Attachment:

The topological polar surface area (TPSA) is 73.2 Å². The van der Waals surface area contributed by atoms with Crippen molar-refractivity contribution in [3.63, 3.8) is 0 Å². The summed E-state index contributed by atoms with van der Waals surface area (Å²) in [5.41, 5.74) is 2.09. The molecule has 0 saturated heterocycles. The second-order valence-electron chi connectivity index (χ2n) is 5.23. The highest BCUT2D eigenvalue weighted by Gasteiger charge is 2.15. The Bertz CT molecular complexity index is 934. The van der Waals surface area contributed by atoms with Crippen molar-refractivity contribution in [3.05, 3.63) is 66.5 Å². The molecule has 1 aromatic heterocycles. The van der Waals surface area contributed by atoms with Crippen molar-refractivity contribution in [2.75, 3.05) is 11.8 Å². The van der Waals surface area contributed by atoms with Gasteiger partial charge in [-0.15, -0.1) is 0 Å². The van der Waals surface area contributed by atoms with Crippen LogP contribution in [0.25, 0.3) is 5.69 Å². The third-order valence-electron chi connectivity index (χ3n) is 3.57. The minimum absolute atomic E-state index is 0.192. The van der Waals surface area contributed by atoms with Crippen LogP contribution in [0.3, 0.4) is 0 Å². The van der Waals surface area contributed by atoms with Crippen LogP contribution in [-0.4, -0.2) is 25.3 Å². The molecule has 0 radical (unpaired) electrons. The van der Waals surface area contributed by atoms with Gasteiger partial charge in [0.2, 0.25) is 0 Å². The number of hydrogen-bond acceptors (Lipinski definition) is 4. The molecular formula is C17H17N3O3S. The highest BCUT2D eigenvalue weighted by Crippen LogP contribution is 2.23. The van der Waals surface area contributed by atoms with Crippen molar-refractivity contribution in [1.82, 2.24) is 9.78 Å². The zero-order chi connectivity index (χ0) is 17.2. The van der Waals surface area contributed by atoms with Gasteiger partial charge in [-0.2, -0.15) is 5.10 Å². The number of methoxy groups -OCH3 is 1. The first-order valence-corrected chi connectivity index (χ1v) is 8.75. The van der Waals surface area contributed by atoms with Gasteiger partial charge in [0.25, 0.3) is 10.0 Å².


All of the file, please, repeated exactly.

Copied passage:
The topological polar surface area (TPSA) is 73.2 Å². The van der Waals surface area contributed by atoms with Crippen molar-refractivity contribution in [3.63, 3.8) is 0 Å². The summed E-state index contributed by atoms with van der Waals surface area (Å²) in [5.41, 5.74) is 2.09. The molecule has 0 saturated heterocycles. The second-order valence-electron chi connectivity index (χ2n) is 5.23. The highest BCUT2D eigenvalue weighted by Gasteiger charge is 2.15. The Bertz CT molecular complexity index is 934. The van der Waals surface area contributed by atoms with Crippen molar-refractivity contribution in [3.05, 3.63) is 66.5 Å². The molecule has 1 aromatic heterocycles. The van der Waals surface area contributed by atoms with Crippen molar-refractivity contribution in [2.75, 3.05) is 11.8 Å². The van der Waals surface area contributed by atoms with Gasteiger partial charge in [-0.15, -0.1) is 0 Å². The van der Waals surface area contributed by atoms with Crippen LogP contribution in [0.25, 0.3) is 5.69 Å². The third-order valence-electron chi connectivity index (χ3n) is 3.57. The minimum absolute atomic E-state index is 0.192. The van der Waals surface area contributed by atoms with Crippen LogP contribution in [0.3, 0.4) is 0 Å². The van der Waals surface area contributed by atoms with Crippen LogP contribution in [-0.4, -0.2) is 25.3 Å². The molecule has 0 radical (unpaired) electrons. The van der Waals surface area contributed by atoms with Gasteiger partial charge in [0.2, 0.25) is 0 Å². The number of hydrogen-bond acceptors (Lipinski definition) is 4. The molecular formula is C17H17N3O3S. The highest BCUT2D eigenvalue weighted by Crippen LogP contribution is 2.23. The van der Waals surface area contributed by atoms with Crippen molar-refractivity contribution in [1.82, 2.24) is 9.78 Å². The zero-order chi connectivity index (χ0) is 17.2. The van der Waals surface area contributed by atoms with Gasteiger partial charge in [-0.2, -0.15) is 5.10 Å². The number of methoxy groups -OCH3 is 1. The first-order valence-corrected chi connectivity index (χ1v) is 8.75. The van der Waals surface area contributed by atoms with Gasteiger partial charge in [0.25, 0.3) is 10.0 Å².